The economics of psychiatric services in the UK and Ireland, 1845-1985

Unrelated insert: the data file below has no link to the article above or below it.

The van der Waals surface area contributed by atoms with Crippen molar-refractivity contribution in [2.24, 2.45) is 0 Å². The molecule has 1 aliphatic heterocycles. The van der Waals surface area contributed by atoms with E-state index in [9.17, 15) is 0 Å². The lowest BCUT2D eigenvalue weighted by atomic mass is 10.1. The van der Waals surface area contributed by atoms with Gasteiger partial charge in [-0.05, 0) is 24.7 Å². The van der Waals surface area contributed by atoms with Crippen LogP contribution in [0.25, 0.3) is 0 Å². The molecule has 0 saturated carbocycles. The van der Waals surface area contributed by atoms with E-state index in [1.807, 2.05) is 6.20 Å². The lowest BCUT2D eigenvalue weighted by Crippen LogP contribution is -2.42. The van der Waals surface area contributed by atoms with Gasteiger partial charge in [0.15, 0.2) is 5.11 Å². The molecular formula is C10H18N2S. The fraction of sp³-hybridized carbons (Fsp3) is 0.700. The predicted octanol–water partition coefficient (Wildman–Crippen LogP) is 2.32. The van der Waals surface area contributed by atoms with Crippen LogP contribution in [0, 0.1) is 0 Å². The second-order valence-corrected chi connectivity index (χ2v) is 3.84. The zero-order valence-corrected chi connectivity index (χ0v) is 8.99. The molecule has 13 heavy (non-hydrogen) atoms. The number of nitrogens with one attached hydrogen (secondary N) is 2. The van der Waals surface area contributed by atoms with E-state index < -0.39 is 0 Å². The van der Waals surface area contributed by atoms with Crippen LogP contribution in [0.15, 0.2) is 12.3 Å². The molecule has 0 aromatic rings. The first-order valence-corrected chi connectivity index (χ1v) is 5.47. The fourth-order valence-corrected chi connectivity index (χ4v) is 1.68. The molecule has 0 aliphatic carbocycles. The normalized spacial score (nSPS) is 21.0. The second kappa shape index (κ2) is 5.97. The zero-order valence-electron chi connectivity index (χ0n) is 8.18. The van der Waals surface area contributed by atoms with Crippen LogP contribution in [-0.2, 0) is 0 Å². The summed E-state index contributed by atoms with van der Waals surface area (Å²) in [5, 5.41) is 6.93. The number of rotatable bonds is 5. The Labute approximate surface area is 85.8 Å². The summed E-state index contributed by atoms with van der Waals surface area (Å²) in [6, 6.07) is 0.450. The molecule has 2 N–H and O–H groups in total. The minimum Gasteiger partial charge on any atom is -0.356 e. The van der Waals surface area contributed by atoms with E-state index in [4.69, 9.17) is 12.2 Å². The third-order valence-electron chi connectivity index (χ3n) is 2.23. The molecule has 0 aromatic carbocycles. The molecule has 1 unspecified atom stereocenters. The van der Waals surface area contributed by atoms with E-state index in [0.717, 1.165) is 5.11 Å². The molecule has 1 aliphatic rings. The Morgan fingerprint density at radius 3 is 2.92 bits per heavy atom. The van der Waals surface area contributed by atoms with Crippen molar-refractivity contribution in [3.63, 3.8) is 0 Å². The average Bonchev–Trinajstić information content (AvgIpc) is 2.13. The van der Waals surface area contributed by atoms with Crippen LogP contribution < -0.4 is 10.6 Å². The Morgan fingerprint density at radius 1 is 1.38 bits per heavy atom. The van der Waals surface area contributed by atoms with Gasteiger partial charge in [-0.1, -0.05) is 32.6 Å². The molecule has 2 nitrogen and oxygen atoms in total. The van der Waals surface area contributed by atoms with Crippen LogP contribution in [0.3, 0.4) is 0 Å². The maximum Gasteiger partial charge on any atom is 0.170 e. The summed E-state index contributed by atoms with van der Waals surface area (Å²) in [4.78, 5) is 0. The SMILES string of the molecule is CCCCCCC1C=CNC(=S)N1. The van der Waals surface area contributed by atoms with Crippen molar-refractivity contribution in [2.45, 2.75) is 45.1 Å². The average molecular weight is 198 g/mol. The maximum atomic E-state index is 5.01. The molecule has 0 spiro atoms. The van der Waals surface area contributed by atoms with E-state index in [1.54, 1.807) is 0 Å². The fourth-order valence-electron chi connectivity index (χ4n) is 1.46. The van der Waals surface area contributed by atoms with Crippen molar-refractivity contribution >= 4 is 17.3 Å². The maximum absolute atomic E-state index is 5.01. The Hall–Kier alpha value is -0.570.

This study empirically describes the activity and costs associated with the psychiatric services in England & Wales, Scotland & Ireland from 1845 to 1985. Basic economic concepts are employed to structure data. Key hypotheses from the three historical schools (Progressive, Social Control and Epidemiological) are tested, using a neo-Popperian methodology. The literature is reviewed in Chapter 2 (general and socio-economic) and Chapter 3 (epidemiological). Chapter 4 sets the comparative legal and financing context. Chapters 5, 6 and 7 outline activity and financial data for each country. Major points common to each included: - relative stability in admissions and costs up to around 1945, - a major change after 1945 when admission rates (both first and total) rose sharply, - inflows exceeded outflows until around 1955 when the number of resident inpatients began to fall, - despite the fall in resident inpatients, spending, which was predominantly publicly financed and hospital orientated, continued to increase. Chapter 8 suggests that three hypotheses were not obviously falsified by the data: - a pharmacological hypothesis linking new drugs in the mid-1950s to the changes which occurred then, - Wagner's Law, which predicts continued high levels of spending despite reductions in hospital places, and - Hare's epidemiological hypothesis which relied on the increase in first admission rates between 1850 and 1900. Four other hypotheses related to costs were rejected. Three paradoxes are identified for further investigation. Chapter 9 shows that the decline in the stock of inpatients occurred almost entirely in the long-stay (over 5 years) group, due mainly to deaths rather than live discharges. This pattern helps explain the continued high levels of spending. Ireland's outlier status is linked to both demand and supply side factors. Chapter 10 draws some overall conclusions and offers priorities for further research.